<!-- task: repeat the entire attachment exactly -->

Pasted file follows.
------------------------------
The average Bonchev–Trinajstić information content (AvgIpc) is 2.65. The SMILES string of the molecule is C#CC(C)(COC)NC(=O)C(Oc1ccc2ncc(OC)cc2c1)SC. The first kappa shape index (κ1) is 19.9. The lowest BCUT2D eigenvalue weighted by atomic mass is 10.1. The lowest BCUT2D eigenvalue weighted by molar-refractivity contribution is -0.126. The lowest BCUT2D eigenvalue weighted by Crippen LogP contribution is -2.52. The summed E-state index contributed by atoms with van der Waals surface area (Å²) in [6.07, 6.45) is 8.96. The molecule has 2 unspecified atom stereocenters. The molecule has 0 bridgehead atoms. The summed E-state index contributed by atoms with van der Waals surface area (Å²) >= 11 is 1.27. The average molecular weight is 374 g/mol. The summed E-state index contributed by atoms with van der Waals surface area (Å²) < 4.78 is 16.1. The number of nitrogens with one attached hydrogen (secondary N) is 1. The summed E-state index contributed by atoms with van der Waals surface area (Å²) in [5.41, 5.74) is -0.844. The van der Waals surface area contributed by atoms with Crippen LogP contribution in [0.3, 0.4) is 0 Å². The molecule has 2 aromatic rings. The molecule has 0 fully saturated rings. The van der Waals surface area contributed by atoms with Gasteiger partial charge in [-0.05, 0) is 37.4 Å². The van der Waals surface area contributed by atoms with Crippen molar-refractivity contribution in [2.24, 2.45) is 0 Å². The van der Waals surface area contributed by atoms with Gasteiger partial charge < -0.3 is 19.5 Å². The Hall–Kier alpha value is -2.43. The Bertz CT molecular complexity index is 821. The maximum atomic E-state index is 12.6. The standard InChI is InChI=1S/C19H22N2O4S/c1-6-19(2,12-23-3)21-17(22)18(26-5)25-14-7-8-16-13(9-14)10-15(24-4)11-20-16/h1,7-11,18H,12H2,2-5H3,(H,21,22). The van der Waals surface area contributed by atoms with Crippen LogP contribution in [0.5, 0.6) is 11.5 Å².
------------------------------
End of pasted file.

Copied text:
The average Bonchev–Trinajstić information content (AvgIpc) is 2.65. The SMILES string of the molecule is C#CC(C)(COC)NC(=O)C(Oc1ccc2ncc(OC)cc2c1)SC. The first kappa shape index (κ1) is 19.9. The lowest BCUT2D eigenvalue weighted by atomic mass is 10.1. The lowest BCUT2D eigenvalue weighted by molar-refractivity contribution is -0.126. The lowest BCUT2D eigenvalue weighted by Crippen LogP contribution is -2.52. The summed E-state index contributed by atoms with van der Waals surface area (Å²) in [6.07, 6.45) is 8.96. The molecule has 2 unspecified atom stereocenters. The molecule has 0 bridgehead atoms. The summed E-state index contributed by atoms with van der Waals surface area (Å²) >= 11 is 1.27. The average molecular weight is 374 g/mol. The summed E-state index contributed by atoms with van der Waals surface area (Å²) < 4.78 is 16.1. The number of nitrogens with one attached hydrogen (secondary N) is 1. The summed E-state index contributed by atoms with van der Waals surface area (Å²) in [5.41, 5.74) is -0.844. The van der Waals surface area contributed by atoms with Crippen LogP contribution in [0.3, 0.4) is 0 Å². The molecule has 2 aromatic rings. The molecule has 0 fully saturated rings. The van der Waals surface area contributed by atoms with Gasteiger partial charge in [-0.05, 0) is 37.4 Å². The van der Waals surface area contributed by atoms with Crippen molar-refractivity contribution in [2.24, 2.45) is 0 Å². The van der Waals surface area contributed by atoms with Gasteiger partial charge < -0.3 is 19.5 Å². The Hall–Kier alpha value is -2.43. The Bertz CT molecular complexity index is 821. The maximum atomic E-state index is 12.6. The standard InChI is InChI=1S/C19H22N2O4S/c1-6-19(2,12-23-3)21-17(22)18(26-5)25-14-7-8-16-13(9-14)10-15(24-4)11-20-16/h1,7-11,18H,12H2,2-5H3,(H,21,22). The van der Waals surface area contributed by atoms with Crippen LogP contribution in [0.5, 0.6) is 11.5 Å².